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While Washington Stews, You Can Cash In on the Biggest "Tax-Inversion" Deal in History

Back in June 2012, we recommended that you pick up shares of Big Pharma player Abbott Laboratories Inc. (NYSE: ABT). The reason: Abbott was planning to split in two at the end of the year, meaning folks who took our advice would end up with stakes in two companies for the price of one.

There was more than bargain-basement thinking at work here.

You see, these corporate breakups – known as spin-offs – have a habit of turning into market-beating profit plays. And the newly minted spin-off firms often end up as takeover fodder – also at big profits.

Abbott followed part of that blueprint.

  • Featured Story

    The World's Two Best Sin Stocks: Diageo (NYSE: DEO) and Philip Morris International (NYSE: PM)

    The common misconception is that so-called "sin stocks" only perform well when the economy tanks.

    But the truth is that purveyors of alcohol and tobacco take their lumps during a recession just like everybody else.

    That was certainly true of the world's largest spirits company Diageo PLC (NYSE: DEO), which traded as low as $42 a share in 2008. Of course, the stock has more than doubled since then, closing Friday at $93.38.

    Shares of cigarette-maker Philip Morris International Inc. (NYSE: PM) have nearly doubled in the past two years, as well.

    Still, you don't have to worry if you missed either of those rallies because there's still plenty of room for these two sin stocks to run.

    Indeed, more and more consumers are returning to their vices as the global economy improves.

    For instance, liquor sales, which stagnated in 2009, rose 4% last year, while sales of top shelf spirits increased 5.3% -- a near return to pre-2008 levels.

    What's more is that these gains came at the expense of the beer market, which typically has the upper hand in tough economic times.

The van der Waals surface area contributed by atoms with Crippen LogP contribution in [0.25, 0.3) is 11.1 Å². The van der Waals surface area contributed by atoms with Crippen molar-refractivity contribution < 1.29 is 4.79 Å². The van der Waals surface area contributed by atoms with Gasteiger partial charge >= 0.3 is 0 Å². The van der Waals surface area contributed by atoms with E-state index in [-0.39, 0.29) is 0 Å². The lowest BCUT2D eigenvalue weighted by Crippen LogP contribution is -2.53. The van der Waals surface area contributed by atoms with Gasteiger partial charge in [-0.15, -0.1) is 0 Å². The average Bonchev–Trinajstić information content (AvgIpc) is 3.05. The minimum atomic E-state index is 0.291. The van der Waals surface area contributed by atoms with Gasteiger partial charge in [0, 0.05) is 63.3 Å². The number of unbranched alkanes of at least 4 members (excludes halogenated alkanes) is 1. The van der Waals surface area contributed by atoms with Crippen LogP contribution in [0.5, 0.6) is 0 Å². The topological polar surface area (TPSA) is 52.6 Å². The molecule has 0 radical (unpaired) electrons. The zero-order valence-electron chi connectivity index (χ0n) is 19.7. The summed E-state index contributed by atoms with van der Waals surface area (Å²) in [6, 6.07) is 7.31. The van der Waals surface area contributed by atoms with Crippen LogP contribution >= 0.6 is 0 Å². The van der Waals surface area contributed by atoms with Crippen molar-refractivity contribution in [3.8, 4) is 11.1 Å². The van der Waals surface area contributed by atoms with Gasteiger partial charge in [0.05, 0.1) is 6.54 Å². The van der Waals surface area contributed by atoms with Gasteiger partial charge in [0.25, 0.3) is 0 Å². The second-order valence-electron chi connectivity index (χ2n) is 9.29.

"People who are doing well are going out and spending on spirits as an affordable luxury," John McDonnell, chief operating officer for The Patron Spirits Co. and chairman-elect of the Spirits Council, told Bloomberg. "Also, spirits companies never stopped spending through the downturn."

    The same goes for tobacco products, which have been gathering steam in emerging markets even while they fall out of fashion in developed countries like the United States.

    So let's take a closer look.

    Diageo is Uplifting Spirits

    Diageo - the company behind Baileys, Captain Morgan, Guinness, Smirnoff, and Johnnie Walker - is the most obvious beneficiary of increased liquor sales.

    These are powerful brands that helped Diageo actually increase its cash flow during the recession. And now that consumers worldwide are in a slightly more festive mood, sales are set to take off.

    Diageo, which produces about 28% of the spirits sold in the United States, reported a 5% increase in liquor sales in the U.S. and Canada in the second half of 2011.

    More importantly, the company continued to expand its business in emerging markets.

    While volumes were flat in North America and Europe, Diageo generated 14% volume growth in Latin America, 7% in Africa, and 5% in the Asia-Pacific region.

    And that's just the beginning for a company that has made developing markets the focus of its growth strategy.

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